Police deploy Live Facial Recognition technology in Bethnal Green. Photo credit courtesy of Tower Hamlets Police on X @MPSTowerHam
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Police in Tower Hamlets are using live facial recognition technology to tackle crime

Live Facial Recognition technology being used on our high streets can help police find those wanted for questioning, but it has also raised privacy concerns. 

On Wednesday 15 May, Metropolitan Police deployed Live Facial Recognition (LFR) technology in Tower Hamlets and three arrests were subsequently made, including one person wanted for assault and another in possession of GHB, an illegal drug. 

The more observant of us may have noticed signs about Live Facial Recognition appearing on lamp posts in the local area. They explained that LFR was being used and that it was not mandatory to walk through the radius where faces were being scanned. 

LFR technology works by scanning the faces of passersby and looking for matches in a police database. Each person who walks through an area that is being scanned by police has their face mapped and assigned a unique profile, which is then compared with known people wanted by the police. 

The Metropolitan Police have been deploying LFR since 2020, with a significant increase in usage across London from 2023 onwards. This was the second time LFR was used in Tower Hamlets and the first time it was used in Bethnal Green. In most instances, LFR was only deployed for a few hours. 

When asked why Tower Hamlets was chosen specifically, a Metropolitan Police representative said it was ‘led by intelligence’.

Metropolitan Police claims the technology is an effective and accurate way to find and stop criminals. However, it has raised concerns about privacy, algorithm bias and over-policing. 

In a post on X (formerly Twitter), the Metropolitan Police said:  ‘We know the community has concerns about crime in the Tower Hamlets area and so yesterday we deployed LFR technology.’

Tower Hamlets has London’s fifth-highest crime rate. Recently, the Tower Hamlets council also invested £4 million into improving the borough’s CCTV. 

When asked if they were consulted on the use of LFR in the borough a Tower Hamlets Council spokesperson said: ‘It is not a Council decision it is the police decision and lead. We are made aware when it is being deployed.’

On social media, LFR being used in Tower Hamlets was polarising.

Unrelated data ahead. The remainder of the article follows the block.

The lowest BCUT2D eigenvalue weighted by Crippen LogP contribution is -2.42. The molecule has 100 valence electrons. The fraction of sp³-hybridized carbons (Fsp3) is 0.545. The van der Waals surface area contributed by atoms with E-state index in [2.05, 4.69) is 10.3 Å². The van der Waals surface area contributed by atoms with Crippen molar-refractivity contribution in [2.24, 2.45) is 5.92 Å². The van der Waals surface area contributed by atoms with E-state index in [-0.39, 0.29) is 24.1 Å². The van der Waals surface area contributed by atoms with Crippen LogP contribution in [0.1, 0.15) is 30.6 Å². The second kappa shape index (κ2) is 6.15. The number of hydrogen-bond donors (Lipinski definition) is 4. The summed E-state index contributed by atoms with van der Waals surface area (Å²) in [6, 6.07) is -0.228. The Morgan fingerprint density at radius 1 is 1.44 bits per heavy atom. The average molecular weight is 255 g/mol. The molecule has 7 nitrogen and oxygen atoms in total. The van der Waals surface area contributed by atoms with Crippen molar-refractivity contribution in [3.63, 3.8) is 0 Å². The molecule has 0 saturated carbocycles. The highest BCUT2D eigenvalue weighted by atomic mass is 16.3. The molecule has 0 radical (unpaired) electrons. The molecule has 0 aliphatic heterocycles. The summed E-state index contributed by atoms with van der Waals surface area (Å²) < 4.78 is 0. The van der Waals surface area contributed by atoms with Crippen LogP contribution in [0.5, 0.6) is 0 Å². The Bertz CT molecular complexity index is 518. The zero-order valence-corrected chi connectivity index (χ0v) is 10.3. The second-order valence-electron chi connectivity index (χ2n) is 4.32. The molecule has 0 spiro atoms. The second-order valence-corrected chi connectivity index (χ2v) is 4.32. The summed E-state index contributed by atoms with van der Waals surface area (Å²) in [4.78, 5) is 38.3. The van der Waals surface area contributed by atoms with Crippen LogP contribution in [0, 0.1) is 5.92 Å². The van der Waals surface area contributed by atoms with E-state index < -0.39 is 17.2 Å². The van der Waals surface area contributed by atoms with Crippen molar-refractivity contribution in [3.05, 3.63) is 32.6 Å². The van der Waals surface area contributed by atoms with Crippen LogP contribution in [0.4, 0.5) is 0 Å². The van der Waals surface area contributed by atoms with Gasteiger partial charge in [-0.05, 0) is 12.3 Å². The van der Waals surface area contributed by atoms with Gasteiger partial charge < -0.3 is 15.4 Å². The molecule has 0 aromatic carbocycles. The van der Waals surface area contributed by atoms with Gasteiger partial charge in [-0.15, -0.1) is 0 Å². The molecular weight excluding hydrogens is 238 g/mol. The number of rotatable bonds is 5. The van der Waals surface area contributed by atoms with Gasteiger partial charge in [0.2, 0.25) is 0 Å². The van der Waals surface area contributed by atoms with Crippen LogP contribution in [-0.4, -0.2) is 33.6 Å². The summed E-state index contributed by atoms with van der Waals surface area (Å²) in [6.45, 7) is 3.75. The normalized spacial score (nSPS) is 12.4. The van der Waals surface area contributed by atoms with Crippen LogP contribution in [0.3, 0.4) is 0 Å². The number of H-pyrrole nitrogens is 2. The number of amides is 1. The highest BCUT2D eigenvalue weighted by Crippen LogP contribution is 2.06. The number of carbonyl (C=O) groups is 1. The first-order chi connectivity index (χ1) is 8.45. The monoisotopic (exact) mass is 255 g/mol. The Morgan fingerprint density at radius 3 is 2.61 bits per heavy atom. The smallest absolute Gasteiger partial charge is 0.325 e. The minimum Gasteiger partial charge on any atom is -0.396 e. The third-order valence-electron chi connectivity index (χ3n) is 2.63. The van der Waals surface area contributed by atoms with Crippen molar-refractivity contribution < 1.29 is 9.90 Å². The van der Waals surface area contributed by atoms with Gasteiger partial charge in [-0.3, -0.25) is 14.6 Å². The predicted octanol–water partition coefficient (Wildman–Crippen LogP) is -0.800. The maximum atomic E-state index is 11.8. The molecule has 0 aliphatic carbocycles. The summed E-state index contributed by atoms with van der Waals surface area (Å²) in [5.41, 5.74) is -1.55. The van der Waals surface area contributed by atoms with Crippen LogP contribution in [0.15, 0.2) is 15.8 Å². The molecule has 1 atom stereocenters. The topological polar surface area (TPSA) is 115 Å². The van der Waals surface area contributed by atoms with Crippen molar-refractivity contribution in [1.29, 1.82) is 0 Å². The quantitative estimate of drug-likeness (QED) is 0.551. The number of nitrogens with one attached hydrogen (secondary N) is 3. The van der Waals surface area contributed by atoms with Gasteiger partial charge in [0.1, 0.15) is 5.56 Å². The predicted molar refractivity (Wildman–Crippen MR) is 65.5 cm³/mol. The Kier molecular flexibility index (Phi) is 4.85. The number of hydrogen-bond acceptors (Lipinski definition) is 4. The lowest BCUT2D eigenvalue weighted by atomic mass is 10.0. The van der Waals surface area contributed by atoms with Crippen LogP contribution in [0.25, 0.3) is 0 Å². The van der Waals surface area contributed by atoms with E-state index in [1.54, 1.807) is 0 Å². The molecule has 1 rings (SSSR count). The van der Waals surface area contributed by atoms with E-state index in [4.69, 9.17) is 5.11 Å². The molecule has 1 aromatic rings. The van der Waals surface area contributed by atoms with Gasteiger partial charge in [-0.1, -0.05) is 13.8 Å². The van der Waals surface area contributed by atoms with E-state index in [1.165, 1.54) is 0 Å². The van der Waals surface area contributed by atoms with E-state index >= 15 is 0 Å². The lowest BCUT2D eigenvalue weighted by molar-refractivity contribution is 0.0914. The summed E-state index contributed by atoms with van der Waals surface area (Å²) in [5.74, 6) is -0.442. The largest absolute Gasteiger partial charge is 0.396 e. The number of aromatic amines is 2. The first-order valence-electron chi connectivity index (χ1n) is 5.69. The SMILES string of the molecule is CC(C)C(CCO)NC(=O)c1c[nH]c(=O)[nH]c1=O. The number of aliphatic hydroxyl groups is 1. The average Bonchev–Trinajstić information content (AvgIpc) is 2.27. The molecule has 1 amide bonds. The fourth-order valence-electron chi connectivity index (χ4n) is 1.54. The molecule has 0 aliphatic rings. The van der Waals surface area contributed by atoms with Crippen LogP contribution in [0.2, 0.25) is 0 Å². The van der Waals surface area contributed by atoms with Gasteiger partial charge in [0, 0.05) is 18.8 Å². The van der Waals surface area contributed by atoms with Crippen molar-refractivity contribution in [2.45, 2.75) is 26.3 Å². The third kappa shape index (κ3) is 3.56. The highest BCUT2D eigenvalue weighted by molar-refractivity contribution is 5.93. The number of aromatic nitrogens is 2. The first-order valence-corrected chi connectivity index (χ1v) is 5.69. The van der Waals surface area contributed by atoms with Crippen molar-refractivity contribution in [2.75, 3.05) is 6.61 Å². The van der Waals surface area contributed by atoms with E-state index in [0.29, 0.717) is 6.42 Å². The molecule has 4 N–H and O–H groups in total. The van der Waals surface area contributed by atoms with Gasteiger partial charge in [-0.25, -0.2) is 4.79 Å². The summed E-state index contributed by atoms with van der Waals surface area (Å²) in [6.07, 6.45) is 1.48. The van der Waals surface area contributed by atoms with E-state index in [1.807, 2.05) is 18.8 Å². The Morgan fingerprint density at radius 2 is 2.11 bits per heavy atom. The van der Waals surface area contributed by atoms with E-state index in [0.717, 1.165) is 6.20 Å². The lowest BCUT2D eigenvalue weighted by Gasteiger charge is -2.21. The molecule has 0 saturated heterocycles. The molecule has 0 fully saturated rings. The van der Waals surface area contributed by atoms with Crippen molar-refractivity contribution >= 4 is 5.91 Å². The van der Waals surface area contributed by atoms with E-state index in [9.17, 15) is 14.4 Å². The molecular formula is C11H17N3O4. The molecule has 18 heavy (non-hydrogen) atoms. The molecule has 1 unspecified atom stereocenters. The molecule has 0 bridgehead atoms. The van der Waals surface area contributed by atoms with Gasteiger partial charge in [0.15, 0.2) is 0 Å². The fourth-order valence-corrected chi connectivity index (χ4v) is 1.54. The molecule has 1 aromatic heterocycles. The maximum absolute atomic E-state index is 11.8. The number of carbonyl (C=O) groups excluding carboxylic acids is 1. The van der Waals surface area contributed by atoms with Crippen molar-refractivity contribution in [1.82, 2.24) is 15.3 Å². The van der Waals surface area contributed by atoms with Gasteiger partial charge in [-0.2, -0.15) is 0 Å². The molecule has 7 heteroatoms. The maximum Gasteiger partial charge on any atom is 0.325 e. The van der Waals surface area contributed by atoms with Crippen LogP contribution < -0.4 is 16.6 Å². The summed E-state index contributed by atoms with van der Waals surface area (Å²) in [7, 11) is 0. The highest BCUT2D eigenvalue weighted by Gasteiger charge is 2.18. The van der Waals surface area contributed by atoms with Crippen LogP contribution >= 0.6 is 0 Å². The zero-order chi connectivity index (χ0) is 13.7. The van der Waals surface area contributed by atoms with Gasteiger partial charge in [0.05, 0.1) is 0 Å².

‘If u haven’t done anything wrong then there is nothing to worry about…’ wrote Nazeerah Rahman. Another comment from Saikat Mojumder read: ‘We are giving up our freedom slowly.’

Several comments referred to George Orwell’s dystopian novel 1984, while others said they liked the idea. 

LFR is especially controversial in the UK because of a lack of legislation. There is no specific law in the UK for LFR, meaning it is up to the police to decide how it is safeguarded. In contrast, untargeted facial recognition databases are banned outright in the EU. In South Wales, the Court of Appeals ruled in 2020 that police had violated the right to privacy with their use of facial recognition. 

Many are also worried about the accuracy of LFR, including privacy campaigning organisation Big Brother Watch (BBW). According to its research, six out of seven matches made by the Metropolitan Police using facial recognition technology have been false. BBW has shown that the Met overstate the tech’s accuracy by measuring false matches against the total number of faces seen, instead of the number of correct matches. 

Mark Johnson from BBW said: ‘Rather than actively pursuing people who pose a risk to the public, police officers are relying on chance and hoping that wanted people happen to walk in front of a police camera.’ 

Facial recognition technology has also been criticised for a tendency towards racial and gender bias. A study carried out by a US government agency found that many systems, including some used in the UK, frequently misidentify women, black and Asian people. 

With White British residents comprising only 31% of the borough’s population (in contrast to the national average of 80%), this could be a concern for residents of Tower Hamlets. Racial profiling is already a topic of conversation, with recent arguments over the borough being called a ‘no-go’ zone.  

Lyndsey Chiswick, director of intelligence for the Metropolitan Police said about the May 15 deployment that ‘every deployment has a unique watchlist which is generated at the start of the day and immediately deleted at the end of the deployment’.

LFR technology is a tool which has helped police find those wanted for questioning. At the same time, it brings up important questions about privacy, profiling and over-policing. Whether or not the pros outweigh the cons remains to be seen.

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